Dragon Blood Trees bleed a red sap, despite their centuries-old age

Dragon Blood Trees bleed a red sap, despite their centuries-old age

The Dragon's Blood tree, a symbol of the island of Socotra in Yemen, recounts the ancient tale of Cain and Abel, where the first drop of blood between the brothers is said to have spawned this remarkable species. Believed to grow at altitudes ranging from 2000 to 5000 feet above sea level, these trees thrive in the rocky terrain of Hajhar, Ayhavt, and the island's mountainous regions. Legends claim that these trees possess the power to ward off jinn and expel ghosts and evil spirits from both humans and animals.

The unique appearance of the Dragon's Blood tree includes an upturned, densely packed crown resembling an upright umbrella. Unlike typical monocots, Dracaena exhibits secondary growth, with growth zones akin to tree rings seen in dicots. The leaves are situated solely at the tips of the youngest branches, shedding every 3 to 4 years before new leaves emerge simultaneously. Branching occurs when growth of the terminal bud halts, often due to flowering or external stressors like herbivory.

Its small fleshy berries, containing between 1 to 4 seeds, transform from green to black, then orange when ripe, attracting birds like Onychognatus species for dispersal. The seeds, around 4–5 mm in diameter and weighing roughly 68 mg on average, produce a deep red resin known as "dragon's blood."

Similar to palms, the Dragon's Blood tree grows from the stem's tip, with long, stiff leaves forming dense rosettes at the end. As the tree matures, it branches out to create an umbrella-shaped crown, showcasing thick, stout trunks and dichotomous branching where each branch repeatedly divides into two sections.

The dragon's blood tree typically blooms around March, although flowering timing can vary by location. Flowers emerge at the ends of branches, forming inflorescences with small clusters of fragrant, white, or green blossoms. The fruit takes five months to ripen fully, starting as a green fleshy berry that turns black and ultimately matures to an orange-red hue, containing one to three seeds. Birds and other animals eat these berries, aiding in their dispersal.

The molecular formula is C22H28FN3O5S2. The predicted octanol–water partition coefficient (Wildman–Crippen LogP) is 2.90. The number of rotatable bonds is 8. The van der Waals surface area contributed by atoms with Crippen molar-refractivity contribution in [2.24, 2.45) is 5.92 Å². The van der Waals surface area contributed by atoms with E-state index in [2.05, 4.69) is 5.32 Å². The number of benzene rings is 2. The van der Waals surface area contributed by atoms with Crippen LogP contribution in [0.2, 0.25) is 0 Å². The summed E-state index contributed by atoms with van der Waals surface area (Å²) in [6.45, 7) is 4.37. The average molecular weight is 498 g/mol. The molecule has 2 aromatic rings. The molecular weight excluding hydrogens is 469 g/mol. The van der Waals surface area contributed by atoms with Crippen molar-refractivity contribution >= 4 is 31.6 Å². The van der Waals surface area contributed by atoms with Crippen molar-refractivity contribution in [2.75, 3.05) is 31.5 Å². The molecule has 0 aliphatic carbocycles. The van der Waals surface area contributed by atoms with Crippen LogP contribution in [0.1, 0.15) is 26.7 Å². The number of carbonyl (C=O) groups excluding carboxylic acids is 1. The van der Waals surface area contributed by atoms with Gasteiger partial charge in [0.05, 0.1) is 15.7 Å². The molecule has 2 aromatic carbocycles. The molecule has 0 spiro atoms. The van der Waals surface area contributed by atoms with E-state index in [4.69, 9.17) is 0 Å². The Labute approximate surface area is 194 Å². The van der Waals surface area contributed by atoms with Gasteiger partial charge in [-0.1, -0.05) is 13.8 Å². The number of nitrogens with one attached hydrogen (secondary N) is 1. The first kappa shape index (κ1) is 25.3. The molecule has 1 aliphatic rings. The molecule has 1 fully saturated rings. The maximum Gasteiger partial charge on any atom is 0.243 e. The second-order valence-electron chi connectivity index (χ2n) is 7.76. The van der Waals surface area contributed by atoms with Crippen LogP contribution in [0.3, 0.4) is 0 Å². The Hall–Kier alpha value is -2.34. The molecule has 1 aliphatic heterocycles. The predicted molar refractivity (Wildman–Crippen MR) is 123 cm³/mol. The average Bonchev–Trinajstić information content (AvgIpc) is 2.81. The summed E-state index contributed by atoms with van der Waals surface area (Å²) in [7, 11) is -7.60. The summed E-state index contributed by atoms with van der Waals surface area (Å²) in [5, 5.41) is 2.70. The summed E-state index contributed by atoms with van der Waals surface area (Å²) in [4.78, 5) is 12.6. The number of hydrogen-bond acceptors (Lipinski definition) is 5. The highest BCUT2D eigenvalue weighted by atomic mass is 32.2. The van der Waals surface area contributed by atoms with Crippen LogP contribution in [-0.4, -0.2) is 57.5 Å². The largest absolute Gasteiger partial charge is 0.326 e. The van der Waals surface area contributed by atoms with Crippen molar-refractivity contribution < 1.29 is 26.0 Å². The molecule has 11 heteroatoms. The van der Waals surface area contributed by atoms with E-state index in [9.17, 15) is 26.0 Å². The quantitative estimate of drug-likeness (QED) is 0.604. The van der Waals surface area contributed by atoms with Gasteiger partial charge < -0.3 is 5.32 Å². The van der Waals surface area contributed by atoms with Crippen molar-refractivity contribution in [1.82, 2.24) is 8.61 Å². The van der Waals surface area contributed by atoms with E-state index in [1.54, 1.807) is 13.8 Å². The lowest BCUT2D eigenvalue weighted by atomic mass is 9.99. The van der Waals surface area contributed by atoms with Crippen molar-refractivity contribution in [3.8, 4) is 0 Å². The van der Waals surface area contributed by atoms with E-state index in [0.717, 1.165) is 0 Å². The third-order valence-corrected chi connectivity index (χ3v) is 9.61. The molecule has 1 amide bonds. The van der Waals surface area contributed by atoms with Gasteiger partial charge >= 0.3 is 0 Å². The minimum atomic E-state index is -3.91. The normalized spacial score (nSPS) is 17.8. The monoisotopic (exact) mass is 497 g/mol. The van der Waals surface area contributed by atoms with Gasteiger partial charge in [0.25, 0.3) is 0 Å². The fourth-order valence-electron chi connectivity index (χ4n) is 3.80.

The unique shape of the dragon's blood tree is an adaptation to survive in arid conditions with minimal soil, such as mountaintops. Its large, densely packed crown provides shade, reducing evaporation and supporting the growth of seedlings beneath adult trees, which is why these trees often grow closely together.

The first documented description of Dracaena cinnabari was by Lieutenant Wellsted of the East India Company during a survey of Socotra in 1835. Initially named Pterocarpus draco, it was formally described and renamed Dracaena cinnabari by Scottish botanist Isaac Bayley Balfour in 1880. Of the 60 to 100 Dracaena species, D. cinnabari is one of only six that grow as trees.

Despite the intact ecological habitats, the dragon's blood tree faces increasing threats due to industrial and tourism development, including logging, overgrazing, and woodcutting. Human activities such as feeding flowers and fruits to livestock have further reduced populations. Additionally, the Socotra Archipelago's gradual drying out over centuries has impacted tree health, with mist and cloud duration decreasing. Predictions suggest a 45% reduction in suitable habitat for D. cinnabari by 2080 due to increasing aridity.

Other threats include resin harvesting and leaf use for rope-making, with some trees even being used for beehives despite regulations prohibiting this practice. The largest and best-preserved stand of D. cinnabari, covering around 540 hectares on the limestone plateau named Rokeb di Firmihin, is expected to decrease in tree numbers due to insufficient natural regeneration in the coming decades.

The crimson red resin of the dragon's blood tree, highly valued historically and still used today, finds application as a dye, medicine, ornamental item, adhesive, breath freshener, and in cosmetics like lipstick. Its association with dragon's blood in ritual magic and alchemy adds to its cultural significance. Scottish botanist Isaac Bayley Balfour categorized three resin grades based on appearance and value, with D. cinnabari once believed to be the primary source of dragon's blood until other plants replaced it during medieval and renaissance periods.

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